A retrospective study.Objective:
To analyze the efficacy and safety of perioperative halo-gravity traction as an adjunct to posterior vertebral column resection (PVCR) in the treatment of patients with severe congenital scoliosis and coexisting asymptomatic intraspinal pathologies (diastematomyelia and/or tethered cord).Summary of Background Data:
Few reports to our knowledge review the use of perioperative halo-gravity traction and PVCR in this patient population.Materials and Methods:
A total of 17 patients with a minimum 2-year follow-up who underwent PVCR using perioperative halo-gravity traction were analyzed. Patients were analyzed by age at date of examination (range, 11–23 y; mean, 14.4 y), sex (7 male, 10 female), major coronal curve magnitude (range, 108–149 degrees; average, 125 degrees), major sagittal curve magnitude (range, 72–118 degrees; average, 91 degrees). Complications related to halo traction and PVCR were reviewed.Results:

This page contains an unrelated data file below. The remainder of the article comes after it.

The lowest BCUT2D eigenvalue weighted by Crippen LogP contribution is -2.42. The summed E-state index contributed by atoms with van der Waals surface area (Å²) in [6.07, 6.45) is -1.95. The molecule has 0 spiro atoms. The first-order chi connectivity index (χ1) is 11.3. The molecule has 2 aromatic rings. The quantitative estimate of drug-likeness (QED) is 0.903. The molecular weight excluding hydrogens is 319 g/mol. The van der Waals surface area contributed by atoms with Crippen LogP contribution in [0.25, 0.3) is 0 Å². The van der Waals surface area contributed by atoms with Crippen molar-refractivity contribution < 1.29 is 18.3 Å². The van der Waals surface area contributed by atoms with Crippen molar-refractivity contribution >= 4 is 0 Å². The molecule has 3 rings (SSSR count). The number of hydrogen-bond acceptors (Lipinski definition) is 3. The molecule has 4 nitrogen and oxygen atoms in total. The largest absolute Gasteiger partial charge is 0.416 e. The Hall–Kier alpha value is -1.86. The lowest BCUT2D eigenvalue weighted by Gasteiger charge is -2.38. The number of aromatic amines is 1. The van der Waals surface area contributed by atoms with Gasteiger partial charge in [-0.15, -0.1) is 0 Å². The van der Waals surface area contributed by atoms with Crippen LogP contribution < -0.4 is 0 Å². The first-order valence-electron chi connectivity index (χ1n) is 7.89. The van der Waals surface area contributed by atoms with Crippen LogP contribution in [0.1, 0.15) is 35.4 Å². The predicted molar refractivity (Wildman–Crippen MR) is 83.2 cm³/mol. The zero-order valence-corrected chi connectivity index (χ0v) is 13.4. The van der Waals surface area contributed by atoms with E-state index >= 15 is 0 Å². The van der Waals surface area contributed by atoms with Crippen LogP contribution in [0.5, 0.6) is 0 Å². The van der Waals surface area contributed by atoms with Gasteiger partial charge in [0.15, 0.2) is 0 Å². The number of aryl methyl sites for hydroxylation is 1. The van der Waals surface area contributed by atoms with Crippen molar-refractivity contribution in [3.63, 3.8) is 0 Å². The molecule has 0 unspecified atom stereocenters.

Radiographic outcomes demonstrated Cobb angle of major curve had an average correction of 28% after halo traction and it measured 53 degrees (range, 42–84 degrees) at the last follow-up, for a 58% correction. Maximal kyphosis improved to 58 degrees (range, 43–76 degrees) at ultimate follow-up. There were no permanent neurological deficits in this series.Conclusions:
The study results suggested that surgical treatment for intraspinal abnormality may be unnecessary in asymptomatic patients with severe congenital scoliosis who are undergoing scoliosis corrective surgery. PVCR combined with perioperative traction is a safe and effective alternative for such patients.